Daniel pulled out wide, away from the truck and the road. He looped around and tucked in behind the second truck, a ways behind the first. He pulled alongside it, then sped up and overtook it. Lana had a glimpse of white faces following them from in the canvas-covered back of the truck, then they were past and beyond. They chased up behind the first truck.

They were coming up level with the rear of the first truck, a dozen meters or so above and to the side. Lana took a longer look into the back of the truck than she had with the last; they really needed to know if these men were armed or not – they could simply be more firefighters and medics.

She saw more faces looking up at them, but there seemed some activity this time – they weren't just staring. She saw a man lean out the back, apparently supported by the others in the truck. She saw him take something that was passed to him – he took it with both hands – then there was a glint of metal.

“Daniel –” she yelled. There was a distant, faint chatter, matched by sparks from the rear of the truck. Lana heard a series of ripping noises walk their way along the fuselage towards her, then she felt something white hot stab into her side. She cried out.

“Hold on, girl.” Daniel sounded distressed. Lana found herself coughing, and became aware of the thick cloud of black smoke pouring from the engine and over her windshield on its way down the fuselage. The engine's noise was completely wrong, the usual roar now a rising and falling scream. Lana tried to twist around to see if Daniel was alright, then gasped in pain.

“Sit tight, Lana, I'm gonna get us down, but it'll be rough. Just hold on.”

She brought her left hand around, reaching back between the cockpit and her right side. She very gingerly felt at her side, alarmed at the slickness she felt. She pulled her hand out and looked at it, terrified at the dark wetness her black glove showed. “I've been shot, Daniel.”

“I know, Lana, but you've got to hold on until I land – there's nothing else I can do. Just, I dunno, try to put pressure on it. Hold on, okay, you've got to stick with me.”

Lana reached around her side again, and tried to press as firmly as she could on the wound. She gasped again as her vision tunneled in on itself and her ears rung, but she held the pressure. She struggled to stay conscious and the edges of her vision continued to close in, and her senses faded. She drew in deep, ragged breaths, each one a painful gasp as her lungs expanded into her wounded side.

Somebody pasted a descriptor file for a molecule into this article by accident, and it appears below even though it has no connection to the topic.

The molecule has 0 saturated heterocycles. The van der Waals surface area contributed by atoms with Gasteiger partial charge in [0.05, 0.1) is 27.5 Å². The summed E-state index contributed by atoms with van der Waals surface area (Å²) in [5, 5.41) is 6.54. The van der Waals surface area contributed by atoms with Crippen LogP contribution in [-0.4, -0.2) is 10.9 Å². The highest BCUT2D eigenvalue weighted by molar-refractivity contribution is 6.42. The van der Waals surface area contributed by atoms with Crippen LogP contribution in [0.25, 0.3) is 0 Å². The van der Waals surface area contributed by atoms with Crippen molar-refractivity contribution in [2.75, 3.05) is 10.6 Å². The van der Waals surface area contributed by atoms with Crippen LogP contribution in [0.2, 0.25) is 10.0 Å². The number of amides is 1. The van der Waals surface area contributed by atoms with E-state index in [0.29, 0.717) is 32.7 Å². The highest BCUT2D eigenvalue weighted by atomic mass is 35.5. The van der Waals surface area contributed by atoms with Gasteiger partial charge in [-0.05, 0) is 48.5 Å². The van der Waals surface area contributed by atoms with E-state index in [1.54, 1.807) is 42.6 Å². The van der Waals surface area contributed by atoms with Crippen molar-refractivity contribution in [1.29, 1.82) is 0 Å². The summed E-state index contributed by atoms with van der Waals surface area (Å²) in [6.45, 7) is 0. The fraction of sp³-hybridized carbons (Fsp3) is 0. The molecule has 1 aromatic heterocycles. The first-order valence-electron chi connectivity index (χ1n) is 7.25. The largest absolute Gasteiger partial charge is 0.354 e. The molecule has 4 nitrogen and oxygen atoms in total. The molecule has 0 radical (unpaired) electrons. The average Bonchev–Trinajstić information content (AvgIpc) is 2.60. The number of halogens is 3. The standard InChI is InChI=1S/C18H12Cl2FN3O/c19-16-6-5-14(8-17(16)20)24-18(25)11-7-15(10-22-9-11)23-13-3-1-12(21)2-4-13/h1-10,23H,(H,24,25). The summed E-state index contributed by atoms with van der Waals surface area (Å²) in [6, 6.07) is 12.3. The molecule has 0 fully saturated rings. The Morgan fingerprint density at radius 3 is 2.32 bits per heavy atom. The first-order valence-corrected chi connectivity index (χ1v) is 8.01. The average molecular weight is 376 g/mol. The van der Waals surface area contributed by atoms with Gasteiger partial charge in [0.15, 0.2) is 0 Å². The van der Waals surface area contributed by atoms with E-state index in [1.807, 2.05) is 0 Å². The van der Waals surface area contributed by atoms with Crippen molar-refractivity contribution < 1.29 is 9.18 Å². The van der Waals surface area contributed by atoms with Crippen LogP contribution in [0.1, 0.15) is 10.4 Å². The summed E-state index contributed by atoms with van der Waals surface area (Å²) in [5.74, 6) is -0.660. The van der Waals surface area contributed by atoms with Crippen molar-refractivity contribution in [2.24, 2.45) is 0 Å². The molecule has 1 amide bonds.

She was horrified to hear a gurgling as she inhaled and exhaled; she could feel herself getting short of breath. She coughed, then her cough turned into a splutter as she felt warm, metallic-tasting blood dribble through her lips.

“Daniel,” she croaked. She couldn't get any more out before she coughed again, a huge hacking wet sound.

“Hold on Lana, we're about to hit,” Daniel said. Lana just had time to put her spare hand out in front of her before they slammed into the ground.

The plane hit hard, landing on one wheel hard enough to crush that part of the undercarriage. It tilted, lurched onto the other wheel, and bounced up off the ground at a drunken angle, tail high in the air. The plane came down again nose-first, slamming the engine into the ground. Lana jerked forward in her seat, her hand taking the worst of the impact between her forehead and the front of the cockpit. She felt something pulling in her side as she was thrown back, as the engine bounced up and the tail hit the dust. The plane came flat, sliding for fifty meters or so, twisting sideways as the good wheel tried to keep the fuselage off the ground and failed.